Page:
Chris decides to leave a message in the Public Forum conference. Maybe someone can tell him where the games are.
Funding for the Ability OnLine Support Network has been provided by the Max Bell Foundation, the Rotary Club of Toronto Leaside, and the Hospital for Sick Children Foundation, as well as many individual donations. Right now, the number to dial is (416) 650-5411. It is hoped that additional corporate sponsorship will provide the funding necessary to allow the installation of an 800 telephone service so that Ability OnLine can be accessed completely free of charge from anywhere in Canada.
For more information, contact the Ability OnLine Support Network at: 919 Alness St., North York, Ontario, M3J 2J1, or phone (416) 650-6207.
(Gary Sandler is a freelance writer living in Toronto.)
ABOUT THE AUTHOR:
Gary Sandler, an adult with multiple sclerosis, talks to the world through his computer on Ability OnLine. In 1989 he lost a kidney to cancer, but he refuses to quit. Gary uses his mind to invent ways of helping his body to cope, such as a block-and-tackle system to get in and out of bed, a hands-free, voice-activated phone for his wheelchair, and an amplifier for his voice, which was weakened by surgery.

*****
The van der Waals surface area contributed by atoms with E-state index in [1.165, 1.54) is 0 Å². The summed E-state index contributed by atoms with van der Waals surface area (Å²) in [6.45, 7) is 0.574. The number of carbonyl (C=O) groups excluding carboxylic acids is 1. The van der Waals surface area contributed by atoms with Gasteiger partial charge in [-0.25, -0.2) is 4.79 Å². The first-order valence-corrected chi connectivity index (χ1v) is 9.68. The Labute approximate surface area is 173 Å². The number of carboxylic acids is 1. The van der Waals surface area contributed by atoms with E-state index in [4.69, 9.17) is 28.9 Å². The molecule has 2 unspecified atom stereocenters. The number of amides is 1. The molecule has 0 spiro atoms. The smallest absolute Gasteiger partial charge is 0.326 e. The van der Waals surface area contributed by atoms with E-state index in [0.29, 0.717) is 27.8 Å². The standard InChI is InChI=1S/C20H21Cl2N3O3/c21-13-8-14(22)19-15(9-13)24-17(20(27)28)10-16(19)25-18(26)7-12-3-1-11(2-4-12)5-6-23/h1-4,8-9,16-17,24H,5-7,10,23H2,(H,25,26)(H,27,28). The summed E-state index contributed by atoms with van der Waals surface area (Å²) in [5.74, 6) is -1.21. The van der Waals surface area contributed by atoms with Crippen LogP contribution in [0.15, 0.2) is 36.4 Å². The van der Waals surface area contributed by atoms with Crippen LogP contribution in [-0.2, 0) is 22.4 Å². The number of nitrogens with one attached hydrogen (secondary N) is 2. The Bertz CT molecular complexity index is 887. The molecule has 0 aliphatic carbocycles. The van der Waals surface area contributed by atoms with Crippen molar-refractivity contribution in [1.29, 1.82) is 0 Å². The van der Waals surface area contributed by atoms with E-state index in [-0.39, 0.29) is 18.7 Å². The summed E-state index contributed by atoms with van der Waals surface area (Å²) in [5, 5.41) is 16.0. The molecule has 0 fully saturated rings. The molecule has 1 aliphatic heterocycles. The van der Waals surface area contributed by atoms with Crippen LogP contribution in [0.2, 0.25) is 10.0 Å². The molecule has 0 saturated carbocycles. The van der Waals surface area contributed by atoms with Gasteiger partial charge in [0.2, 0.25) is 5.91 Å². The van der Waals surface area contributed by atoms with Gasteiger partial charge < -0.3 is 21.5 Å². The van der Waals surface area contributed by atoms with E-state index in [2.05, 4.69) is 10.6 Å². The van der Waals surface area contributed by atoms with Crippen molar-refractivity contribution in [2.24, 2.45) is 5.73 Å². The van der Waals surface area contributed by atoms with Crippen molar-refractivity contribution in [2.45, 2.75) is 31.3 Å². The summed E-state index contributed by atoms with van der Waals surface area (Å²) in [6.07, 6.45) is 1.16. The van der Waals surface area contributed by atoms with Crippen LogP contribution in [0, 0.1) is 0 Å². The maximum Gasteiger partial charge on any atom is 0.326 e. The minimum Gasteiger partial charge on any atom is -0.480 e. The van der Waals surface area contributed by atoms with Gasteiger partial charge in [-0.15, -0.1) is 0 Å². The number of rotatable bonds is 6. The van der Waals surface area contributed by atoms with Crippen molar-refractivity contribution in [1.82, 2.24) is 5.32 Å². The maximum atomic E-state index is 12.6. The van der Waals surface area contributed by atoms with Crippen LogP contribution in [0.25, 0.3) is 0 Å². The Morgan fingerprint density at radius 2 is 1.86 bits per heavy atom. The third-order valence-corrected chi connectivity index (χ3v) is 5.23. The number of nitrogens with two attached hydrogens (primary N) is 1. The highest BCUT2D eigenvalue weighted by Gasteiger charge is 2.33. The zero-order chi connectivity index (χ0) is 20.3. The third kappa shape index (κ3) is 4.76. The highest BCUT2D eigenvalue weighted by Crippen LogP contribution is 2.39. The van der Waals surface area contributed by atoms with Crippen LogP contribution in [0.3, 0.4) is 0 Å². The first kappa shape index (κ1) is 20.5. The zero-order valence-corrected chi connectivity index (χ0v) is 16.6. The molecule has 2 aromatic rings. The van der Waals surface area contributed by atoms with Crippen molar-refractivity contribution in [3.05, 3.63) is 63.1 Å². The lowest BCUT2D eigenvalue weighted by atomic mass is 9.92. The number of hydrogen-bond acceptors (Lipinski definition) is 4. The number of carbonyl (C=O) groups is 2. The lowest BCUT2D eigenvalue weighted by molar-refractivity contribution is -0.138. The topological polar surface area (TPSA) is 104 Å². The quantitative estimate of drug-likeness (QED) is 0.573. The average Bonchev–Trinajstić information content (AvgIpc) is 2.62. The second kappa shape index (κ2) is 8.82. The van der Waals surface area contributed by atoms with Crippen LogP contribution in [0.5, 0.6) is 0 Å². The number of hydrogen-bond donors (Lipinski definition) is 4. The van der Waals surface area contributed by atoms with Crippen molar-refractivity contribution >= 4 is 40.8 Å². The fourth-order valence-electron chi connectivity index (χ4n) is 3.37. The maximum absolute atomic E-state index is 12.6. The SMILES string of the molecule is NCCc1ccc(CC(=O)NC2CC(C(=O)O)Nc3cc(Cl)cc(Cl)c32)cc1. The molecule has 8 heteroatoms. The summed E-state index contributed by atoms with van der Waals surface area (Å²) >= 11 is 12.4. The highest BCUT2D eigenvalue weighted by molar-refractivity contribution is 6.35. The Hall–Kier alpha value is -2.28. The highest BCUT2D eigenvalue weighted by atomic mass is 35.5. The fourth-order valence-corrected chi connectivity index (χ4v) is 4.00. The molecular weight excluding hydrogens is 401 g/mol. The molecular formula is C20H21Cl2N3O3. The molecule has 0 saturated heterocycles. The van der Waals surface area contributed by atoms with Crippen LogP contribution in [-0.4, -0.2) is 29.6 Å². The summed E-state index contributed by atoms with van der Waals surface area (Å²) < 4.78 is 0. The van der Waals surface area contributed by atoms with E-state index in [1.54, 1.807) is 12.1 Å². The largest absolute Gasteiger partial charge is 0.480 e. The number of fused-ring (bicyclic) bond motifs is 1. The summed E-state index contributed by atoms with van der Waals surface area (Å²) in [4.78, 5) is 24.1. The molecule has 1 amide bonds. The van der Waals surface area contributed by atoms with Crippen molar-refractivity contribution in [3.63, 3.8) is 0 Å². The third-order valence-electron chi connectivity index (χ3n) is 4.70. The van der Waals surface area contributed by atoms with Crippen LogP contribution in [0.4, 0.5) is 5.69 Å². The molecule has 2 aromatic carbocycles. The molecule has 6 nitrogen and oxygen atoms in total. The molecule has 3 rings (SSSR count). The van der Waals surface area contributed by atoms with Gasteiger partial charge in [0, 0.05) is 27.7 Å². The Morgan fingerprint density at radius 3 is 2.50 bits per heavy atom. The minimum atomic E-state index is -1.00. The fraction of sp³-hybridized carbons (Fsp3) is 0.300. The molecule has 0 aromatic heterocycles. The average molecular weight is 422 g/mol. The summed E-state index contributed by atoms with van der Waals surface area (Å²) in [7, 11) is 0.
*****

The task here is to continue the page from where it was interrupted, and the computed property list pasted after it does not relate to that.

Gary also devotes a great deal of his time to improving the lifestyles of other people with disabilities. He has helped to implement better access to such facilities as Mel Lastman Square in North York, Ontario, and has worked with the Ontario Federation of Cerebral Palsy Parents Association in the redesign and renovation of two group homes that now house 10 previously institutionalized people. Gary is now involved in a project to bring more people with severe disabilities out of institutions.
Gary has completed a video with St. Michael’s Hospital in Toronto about himself and his sophisticated wheelchair, which controls much of his environment: the television, stereo, telephone and VCR, for example.
Recently, Gary took a journal writing course at Ryerson Polytechnic University in Toronto.
Dr. Arlette Lefebvre was awarded a Community Action Award on June 1, 1993 by Elaine Ziemba, Minister of Citizenship with Responsibility for Human Rights, Disability Issues, Seniors’ Issues and Race Relations. The award recognizes her outstanding accomplishments supporting children who have disabilities or chronic illnesses.